Needless to say, the folks over at Smart USA were not pleased to see the results of the latest batch of crash testing from the Insurance Institute for Highway Safety. The IIHS did a series of frontal offset crash tests between small and mid-size cars, one of which included a smart ForTwo versus a Mercedes C300. While the results may have been what most people expected, they don't correlate with the ForTwo's results in standardized tests where the IIHS rates the smart as good in front and side impacts. The feds at the National Highway Traffic Safety Administration give the smart 4 stars on frontal impact and 5 on side impact.
The problem, as Smart USA sees it, is that the IIHS devised a test that no automaker has designed to and that they claim only represents about one percent of real world accidents. Smart has even set up a site for customer testimonials about the crash safety performance of their ForTwo. Typically in the past, Smarts have actually done quite well in similar vehicle-on-vehicle tests, such as the ones conducted by Mercedes and Auto Motor und Sport after the jump.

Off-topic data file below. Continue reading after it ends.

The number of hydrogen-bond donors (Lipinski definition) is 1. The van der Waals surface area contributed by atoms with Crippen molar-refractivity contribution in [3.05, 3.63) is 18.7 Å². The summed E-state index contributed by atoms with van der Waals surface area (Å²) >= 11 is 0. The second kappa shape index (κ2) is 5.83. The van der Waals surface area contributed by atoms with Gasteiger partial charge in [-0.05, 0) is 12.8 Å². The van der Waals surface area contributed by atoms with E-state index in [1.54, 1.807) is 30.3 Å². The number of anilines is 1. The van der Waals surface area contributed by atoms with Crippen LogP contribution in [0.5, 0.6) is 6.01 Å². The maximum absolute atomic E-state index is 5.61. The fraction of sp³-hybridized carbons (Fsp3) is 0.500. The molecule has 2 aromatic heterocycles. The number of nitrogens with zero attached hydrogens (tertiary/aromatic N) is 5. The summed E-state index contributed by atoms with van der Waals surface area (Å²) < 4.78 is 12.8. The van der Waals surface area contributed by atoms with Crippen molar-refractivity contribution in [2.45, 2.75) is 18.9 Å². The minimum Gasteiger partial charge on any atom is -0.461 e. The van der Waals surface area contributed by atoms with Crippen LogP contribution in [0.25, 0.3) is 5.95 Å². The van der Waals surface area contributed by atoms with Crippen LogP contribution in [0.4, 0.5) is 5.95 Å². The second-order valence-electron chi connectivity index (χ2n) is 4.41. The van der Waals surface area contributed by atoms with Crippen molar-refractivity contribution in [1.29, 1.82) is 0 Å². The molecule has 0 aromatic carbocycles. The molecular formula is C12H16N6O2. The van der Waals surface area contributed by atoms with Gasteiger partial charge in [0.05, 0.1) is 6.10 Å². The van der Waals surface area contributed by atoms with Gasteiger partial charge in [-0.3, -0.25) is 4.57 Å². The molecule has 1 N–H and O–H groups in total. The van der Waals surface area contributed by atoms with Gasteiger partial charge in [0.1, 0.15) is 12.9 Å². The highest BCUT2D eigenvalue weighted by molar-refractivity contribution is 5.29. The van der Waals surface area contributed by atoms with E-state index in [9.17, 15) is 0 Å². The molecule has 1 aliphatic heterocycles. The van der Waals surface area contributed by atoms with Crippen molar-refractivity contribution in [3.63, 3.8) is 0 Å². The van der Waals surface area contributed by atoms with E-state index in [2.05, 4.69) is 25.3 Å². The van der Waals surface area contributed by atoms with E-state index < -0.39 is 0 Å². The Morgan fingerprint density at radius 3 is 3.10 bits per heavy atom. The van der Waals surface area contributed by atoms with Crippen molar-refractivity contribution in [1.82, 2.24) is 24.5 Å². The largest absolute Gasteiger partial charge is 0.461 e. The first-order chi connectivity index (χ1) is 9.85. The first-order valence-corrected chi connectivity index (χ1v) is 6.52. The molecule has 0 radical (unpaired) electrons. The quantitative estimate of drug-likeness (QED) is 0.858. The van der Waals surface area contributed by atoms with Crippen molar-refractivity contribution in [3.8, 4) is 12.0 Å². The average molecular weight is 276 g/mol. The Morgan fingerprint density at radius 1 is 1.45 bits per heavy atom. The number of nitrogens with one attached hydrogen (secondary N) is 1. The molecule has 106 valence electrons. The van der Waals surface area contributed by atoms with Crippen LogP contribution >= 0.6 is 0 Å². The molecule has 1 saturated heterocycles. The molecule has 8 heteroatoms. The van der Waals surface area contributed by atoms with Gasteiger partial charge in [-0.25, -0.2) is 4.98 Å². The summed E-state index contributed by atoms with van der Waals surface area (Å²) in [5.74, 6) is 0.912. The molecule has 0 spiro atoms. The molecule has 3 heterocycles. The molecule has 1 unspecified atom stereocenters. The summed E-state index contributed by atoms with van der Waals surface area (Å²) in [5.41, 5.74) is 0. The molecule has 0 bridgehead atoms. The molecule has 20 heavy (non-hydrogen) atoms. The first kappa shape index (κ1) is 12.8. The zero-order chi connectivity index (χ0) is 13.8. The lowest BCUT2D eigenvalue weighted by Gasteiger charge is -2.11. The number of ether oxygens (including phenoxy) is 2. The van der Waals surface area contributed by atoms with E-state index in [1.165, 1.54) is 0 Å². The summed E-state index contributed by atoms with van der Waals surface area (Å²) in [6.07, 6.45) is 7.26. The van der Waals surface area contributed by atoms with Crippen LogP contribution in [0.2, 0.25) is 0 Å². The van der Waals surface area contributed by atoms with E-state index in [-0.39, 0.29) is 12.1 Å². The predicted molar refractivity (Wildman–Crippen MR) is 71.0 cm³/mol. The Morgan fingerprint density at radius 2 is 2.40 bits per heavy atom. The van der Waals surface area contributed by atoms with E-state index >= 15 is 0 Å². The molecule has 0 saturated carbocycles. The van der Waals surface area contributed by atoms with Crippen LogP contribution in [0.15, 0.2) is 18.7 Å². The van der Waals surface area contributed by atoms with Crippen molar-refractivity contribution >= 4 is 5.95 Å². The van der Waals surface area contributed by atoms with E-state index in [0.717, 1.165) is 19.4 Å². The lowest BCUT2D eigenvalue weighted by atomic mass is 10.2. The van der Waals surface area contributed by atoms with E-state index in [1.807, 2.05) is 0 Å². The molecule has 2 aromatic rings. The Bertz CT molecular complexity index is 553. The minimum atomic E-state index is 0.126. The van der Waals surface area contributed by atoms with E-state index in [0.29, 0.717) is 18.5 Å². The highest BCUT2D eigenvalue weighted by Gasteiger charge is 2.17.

The fundamental issue is that car structures are very complex and their response in a crash is highly dependent on the precise nature of the vehicle-to-vehicle interface. Because of standardized tests, cars are optimized to perform well in those, just as the powertrain is optimized to maximize results on the EPA mileage tests. It's not clear at this point how the IIHS methodology varies from what has been done in the past and why the results are so much worse. One thing that's clear: this story is far from over.